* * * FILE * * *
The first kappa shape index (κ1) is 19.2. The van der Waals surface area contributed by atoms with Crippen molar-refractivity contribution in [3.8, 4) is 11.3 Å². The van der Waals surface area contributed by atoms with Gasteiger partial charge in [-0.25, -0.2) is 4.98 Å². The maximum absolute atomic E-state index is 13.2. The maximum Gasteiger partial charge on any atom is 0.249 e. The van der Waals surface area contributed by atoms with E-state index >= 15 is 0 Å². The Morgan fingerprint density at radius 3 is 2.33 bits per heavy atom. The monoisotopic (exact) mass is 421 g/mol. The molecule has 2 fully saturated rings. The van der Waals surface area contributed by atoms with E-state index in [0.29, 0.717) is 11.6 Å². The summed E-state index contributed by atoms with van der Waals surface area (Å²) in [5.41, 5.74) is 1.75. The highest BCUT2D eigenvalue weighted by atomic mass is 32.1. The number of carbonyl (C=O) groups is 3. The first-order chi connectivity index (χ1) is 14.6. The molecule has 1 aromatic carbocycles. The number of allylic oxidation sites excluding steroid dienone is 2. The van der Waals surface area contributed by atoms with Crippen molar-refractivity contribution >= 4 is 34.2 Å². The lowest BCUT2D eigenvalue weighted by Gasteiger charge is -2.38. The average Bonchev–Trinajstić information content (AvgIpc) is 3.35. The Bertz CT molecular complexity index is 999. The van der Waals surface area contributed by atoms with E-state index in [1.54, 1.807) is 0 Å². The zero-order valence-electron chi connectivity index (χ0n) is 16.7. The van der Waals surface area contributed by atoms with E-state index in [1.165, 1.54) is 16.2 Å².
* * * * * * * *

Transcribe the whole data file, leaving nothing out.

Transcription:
The first kappa shape index (κ1) is 19.2. The van der Waals surface area contributed by atoms with Crippen molar-refractivity contribution in [3.8, 4) is 11.3 Å². The van der Waals surface area contributed by atoms with Gasteiger partial charge in [-0.25, -0.2) is 4.98 Å². The maximum absolute atomic E-state index is 13.2. The maximum Gasteiger partial charge on any atom is 0.249 e. The van der Waals surface area contributed by atoms with E-state index >= 15 is 0 Å². The Morgan fingerprint density at radius 3 is 2.33 bits per heavy atom. The monoisotopic (exact) mass is 421 g/mol. The molecule has 2 fully saturated rings. The van der Waals surface area contributed by atoms with E-state index in [0.29, 0.717) is 11.6 Å². The summed E-state index contributed by atoms with van der Waals surface area (Å²) in [5.41, 5.74) is 1.75. The highest BCUT2D eigenvalue weighted by atomic mass is 32.1. The number of carbonyl (C=O) groups is 3. The first-order chi connectivity index (χ1) is 14.6. The molecule has 1 aromatic carbocycles. The number of allylic oxidation sites excluding steroid dienone is 2. The van der Waals surface area contributed by atoms with Crippen molar-refractivity contribution >= 4 is 34.2 Å². The lowest BCUT2D eigenvalue weighted by Gasteiger charge is -2.38. The average Bonchev–Trinajstić information content (AvgIpc) is 3.35. The Bertz CT molecular complexity index is 999. The van der Waals surface area contributed by atoms with E-state index in [1.54, 1.807) is 0 Å². The zero-order valence-electron chi connectivity index (χ0n) is 16.7. The van der Waals surface area contributed by atoms with E-state index in [1.165, 1.54) is 16.2 Å².